The overall goal of most businesses is to grow and prosper. As your business gets bigger, at some point you may need to expand your space, and choose the best way for your company to accomplish that growth.
There are two main approaches: leasing space or purchasing a building. Either method may be a good way to go about getting commercial space. The right choice ultimately depends on your current business and finances combined with where you want to take your company in the future. To make your best decision, it’s helpful to consider the advantages and disadvantages each approach offers and relate them to your business situation. Here are some of the advantages and disadvantages to consider.
Leasing Commercial Space
1. No down payment. While a lease may require a deposit, the cash outlay is significantly less than a typical down payment requirement for financing a purchase. That can have a positive impact on your cash flow, and the amount of money in your company.
2. Tax deduction. Each of your lease payments is a business expense that will reduce your taxable income, and lower your tax payments.
3. No repairs, maintenance costs. Depending on your lease terms, you may not have to spend money repairing and maintaining it. Those can require significant time and expenses.
4. Easier to qualify. Many times obtaining a lease does not require a credit report. This makes qualifying for a lease easier.
5. Quicker, with more choices. In most markets, there are more leasable commercial sites than buildings for sale. Plus, the leasing process takes less time than purchasing, so you can move your business more quickly.
1. Lease increases. Many leases are set up to allow annual rent increases, while others often increase costs when your lease expires and needs to be renewed.
2. Lease renewal ends – change of business location. The owner of the building may decide – for various reasons – not to let your business renew your lease when it expires. This will force your company to move to a new location. This can be costly to your business and may impact your customers.
3. No equity in building. By not owning the building you lease, you have no equity in it. As the value of the building increases, there’s no capital growth benefit to your company.
4. Little control. With many leases, you have little control over needed property improvements, maintenance, repairs and other factors. In such cases, you have to rely on the building owner to make the decisions.
5. Less space for growth. The space you lease is a specific square footage, and usually cannot be expanded because of other companies leasing space in the building. Therefore, it’s important to lease enough space and/or get an option to lease additional space that allows for future growth.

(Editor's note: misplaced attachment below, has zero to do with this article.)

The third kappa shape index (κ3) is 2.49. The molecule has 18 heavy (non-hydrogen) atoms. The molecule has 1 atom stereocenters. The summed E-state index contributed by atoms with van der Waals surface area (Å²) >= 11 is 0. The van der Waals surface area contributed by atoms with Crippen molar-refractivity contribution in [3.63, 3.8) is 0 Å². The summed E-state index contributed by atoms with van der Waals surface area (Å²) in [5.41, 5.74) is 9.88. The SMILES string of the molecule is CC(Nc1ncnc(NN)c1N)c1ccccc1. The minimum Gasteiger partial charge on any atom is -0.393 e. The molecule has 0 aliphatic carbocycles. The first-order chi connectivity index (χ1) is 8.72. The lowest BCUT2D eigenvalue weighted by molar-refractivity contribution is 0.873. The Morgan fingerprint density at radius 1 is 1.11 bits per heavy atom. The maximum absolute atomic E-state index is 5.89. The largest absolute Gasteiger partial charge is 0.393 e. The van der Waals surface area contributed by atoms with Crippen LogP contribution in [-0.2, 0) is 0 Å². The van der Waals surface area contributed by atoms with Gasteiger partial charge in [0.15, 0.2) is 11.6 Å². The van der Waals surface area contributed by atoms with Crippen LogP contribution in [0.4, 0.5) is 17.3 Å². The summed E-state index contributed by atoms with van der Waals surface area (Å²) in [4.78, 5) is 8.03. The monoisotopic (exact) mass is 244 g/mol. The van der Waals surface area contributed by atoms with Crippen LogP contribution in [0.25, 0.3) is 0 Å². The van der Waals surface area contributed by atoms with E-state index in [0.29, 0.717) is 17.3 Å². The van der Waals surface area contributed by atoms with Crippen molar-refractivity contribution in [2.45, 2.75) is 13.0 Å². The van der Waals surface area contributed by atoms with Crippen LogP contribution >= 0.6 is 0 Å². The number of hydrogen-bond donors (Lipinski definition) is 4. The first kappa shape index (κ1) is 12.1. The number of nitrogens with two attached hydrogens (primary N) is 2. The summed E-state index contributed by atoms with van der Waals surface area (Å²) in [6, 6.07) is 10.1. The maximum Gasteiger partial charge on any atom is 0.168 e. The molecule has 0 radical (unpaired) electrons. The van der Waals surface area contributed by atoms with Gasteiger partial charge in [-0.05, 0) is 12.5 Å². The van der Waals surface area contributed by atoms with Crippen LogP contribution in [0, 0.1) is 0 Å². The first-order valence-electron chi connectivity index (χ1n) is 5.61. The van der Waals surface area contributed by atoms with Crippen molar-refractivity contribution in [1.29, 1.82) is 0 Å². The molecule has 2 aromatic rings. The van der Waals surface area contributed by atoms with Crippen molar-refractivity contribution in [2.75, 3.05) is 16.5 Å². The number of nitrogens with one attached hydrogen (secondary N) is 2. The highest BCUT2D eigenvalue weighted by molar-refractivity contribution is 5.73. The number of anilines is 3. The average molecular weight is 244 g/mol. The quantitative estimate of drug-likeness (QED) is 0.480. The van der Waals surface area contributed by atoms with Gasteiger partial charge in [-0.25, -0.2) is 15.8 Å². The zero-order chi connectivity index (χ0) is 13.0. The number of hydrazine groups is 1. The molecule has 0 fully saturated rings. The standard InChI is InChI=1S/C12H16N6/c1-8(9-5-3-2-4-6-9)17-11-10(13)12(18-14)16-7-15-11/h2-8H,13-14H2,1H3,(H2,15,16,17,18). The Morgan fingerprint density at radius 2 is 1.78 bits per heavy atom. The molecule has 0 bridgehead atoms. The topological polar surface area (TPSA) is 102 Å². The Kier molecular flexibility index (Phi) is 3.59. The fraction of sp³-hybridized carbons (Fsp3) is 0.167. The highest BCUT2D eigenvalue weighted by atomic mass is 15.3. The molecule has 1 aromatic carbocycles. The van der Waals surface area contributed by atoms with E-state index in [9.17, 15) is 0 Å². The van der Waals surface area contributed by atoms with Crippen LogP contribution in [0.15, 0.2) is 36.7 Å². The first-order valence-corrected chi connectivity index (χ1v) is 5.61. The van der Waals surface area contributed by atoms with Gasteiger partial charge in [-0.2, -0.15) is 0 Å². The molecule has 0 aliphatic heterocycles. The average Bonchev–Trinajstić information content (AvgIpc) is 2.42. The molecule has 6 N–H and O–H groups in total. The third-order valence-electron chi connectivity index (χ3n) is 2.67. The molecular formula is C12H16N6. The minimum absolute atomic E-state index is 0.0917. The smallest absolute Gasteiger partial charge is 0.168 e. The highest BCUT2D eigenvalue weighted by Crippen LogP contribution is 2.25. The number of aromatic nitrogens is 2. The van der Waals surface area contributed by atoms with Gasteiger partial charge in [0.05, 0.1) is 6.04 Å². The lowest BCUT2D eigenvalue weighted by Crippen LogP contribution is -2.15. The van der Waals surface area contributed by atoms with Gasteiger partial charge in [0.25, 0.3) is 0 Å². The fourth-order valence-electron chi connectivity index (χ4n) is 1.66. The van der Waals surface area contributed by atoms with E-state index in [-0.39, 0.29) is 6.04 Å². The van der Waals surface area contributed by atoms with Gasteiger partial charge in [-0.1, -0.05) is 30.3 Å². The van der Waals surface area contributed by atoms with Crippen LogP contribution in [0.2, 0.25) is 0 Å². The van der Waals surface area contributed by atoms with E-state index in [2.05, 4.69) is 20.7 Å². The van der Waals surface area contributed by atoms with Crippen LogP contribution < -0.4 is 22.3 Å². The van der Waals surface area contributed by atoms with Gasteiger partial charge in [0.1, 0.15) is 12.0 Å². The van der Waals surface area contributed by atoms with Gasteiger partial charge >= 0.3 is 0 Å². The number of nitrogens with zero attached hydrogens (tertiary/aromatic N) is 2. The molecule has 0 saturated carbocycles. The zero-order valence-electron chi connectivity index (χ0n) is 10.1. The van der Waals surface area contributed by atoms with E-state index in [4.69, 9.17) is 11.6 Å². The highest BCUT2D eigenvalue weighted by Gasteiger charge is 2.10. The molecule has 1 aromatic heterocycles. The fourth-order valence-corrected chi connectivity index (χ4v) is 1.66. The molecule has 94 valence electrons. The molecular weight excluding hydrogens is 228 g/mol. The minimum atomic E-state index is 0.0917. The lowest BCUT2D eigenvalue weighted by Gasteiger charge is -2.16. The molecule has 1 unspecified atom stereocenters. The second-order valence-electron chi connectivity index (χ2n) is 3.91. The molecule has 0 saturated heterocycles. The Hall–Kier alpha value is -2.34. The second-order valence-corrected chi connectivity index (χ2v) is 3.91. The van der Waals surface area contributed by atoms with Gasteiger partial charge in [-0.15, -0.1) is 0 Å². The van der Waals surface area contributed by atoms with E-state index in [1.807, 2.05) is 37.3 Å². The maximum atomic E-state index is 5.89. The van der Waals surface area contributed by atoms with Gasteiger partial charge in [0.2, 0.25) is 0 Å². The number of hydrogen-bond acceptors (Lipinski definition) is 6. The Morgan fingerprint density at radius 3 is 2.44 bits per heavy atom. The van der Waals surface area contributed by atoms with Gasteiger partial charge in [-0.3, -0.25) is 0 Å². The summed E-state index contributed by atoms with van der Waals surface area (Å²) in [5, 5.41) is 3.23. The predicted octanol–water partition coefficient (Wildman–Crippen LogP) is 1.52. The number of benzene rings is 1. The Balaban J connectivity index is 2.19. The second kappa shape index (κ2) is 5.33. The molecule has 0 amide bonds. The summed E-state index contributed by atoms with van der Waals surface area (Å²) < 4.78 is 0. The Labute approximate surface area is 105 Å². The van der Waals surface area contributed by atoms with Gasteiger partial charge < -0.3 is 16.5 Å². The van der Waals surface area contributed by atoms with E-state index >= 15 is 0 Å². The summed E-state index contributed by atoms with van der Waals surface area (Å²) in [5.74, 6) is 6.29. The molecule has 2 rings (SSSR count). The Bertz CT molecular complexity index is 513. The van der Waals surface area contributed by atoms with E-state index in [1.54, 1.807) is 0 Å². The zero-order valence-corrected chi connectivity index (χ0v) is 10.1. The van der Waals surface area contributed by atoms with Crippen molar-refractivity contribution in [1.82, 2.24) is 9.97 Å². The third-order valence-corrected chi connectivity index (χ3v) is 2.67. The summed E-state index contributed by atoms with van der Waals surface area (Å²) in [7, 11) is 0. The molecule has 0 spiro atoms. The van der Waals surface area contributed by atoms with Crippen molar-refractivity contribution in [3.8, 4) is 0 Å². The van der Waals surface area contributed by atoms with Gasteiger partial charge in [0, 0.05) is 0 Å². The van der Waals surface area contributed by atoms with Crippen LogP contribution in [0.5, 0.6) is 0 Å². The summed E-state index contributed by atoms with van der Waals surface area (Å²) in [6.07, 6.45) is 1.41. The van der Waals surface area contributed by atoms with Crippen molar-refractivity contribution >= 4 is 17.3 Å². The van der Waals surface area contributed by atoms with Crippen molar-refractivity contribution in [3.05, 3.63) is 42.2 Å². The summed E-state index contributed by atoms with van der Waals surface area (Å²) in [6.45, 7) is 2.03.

Buying Commercial Space
1. More potential fixed costs/no rent. By purchasing a building, you don’t pay increasing rent, and you may be able to get a fixed-rate on up to 80 percent of the mortgage loan (USDA, SBA guaranteed loans) so that most of your monthly payment doesn’t go up. Also, you can sometimes refinance at a lower rate and reduce the cost. Finally, when the mortgage is paid off, you eliminate its monthly payment.
2. Tax deductions. As an owner, you can usually deduct depreciation and the mortgage interest payments, which reduce your tax liability. In addition, you can write off repairs, maintenance, taxes and many other costs. For improvements, you also gain depreciation tax advantages.
3. More space, more income. Purchasing a building tends to give you more space for future growth, and can provide your business with a permanent location. This helps your company build its location value to its customers. Plus, there may be additional space available you can lease to other companies, which generates income and may even cover your full mortgage costs.
4. Investment/capital gain. Chances are, over time the value of your building will grow. This adds to your company’s capital valuation. And, should you choose to sell the building you could realize that gain as income.
5. Total control. As the building owner, you can make the decisions on how to improve, alter, expand and enhance the building. This control can have a positive impact on enhancing the building to improve the reputation and customer viewpoint of your business.
1. Initial costs. Buying a building costs substantially more initially than leasing space. You have to pay for property appraisal, and make a large down payment for the mortgage. As a result, it’s important for your company to have sufficient excess cash on hand and not use cash required for operations for this investment.
2. More responsibility. When you own a building, you’re responsible for all aspects, including financial management, repairs and maintenance. This can take a great deal of extra time from you and reduce your focus on your business.
3. Cost increases. You can expect your building’s property taxes and insurance costs to rise each year. This adds to your company’s expenses, and can have an impact on your cash flow.
4. Location downgrades. Over the years, commercial property areas have in certain instances declined in traffic and thus, negatively impacted sales. It’s important to choose your building in an area you feel confident will continue to do well in the future.
5. Finding the right building. One of the biggest challenges is finding a building that fits your company and future plans, and is located where you want to be. It can take a long time to find the right building, and that can create a lengthy delay in moving and growing your company.
As you can see, there are significant advantages and disadvantages to both leasing and buying commercial property for your business. However, by understanding and evaluating them based on your specific business, you’ll be able to make a better choice.
We welcome the opportunity to be a “sounding board” as you consider your alternatives.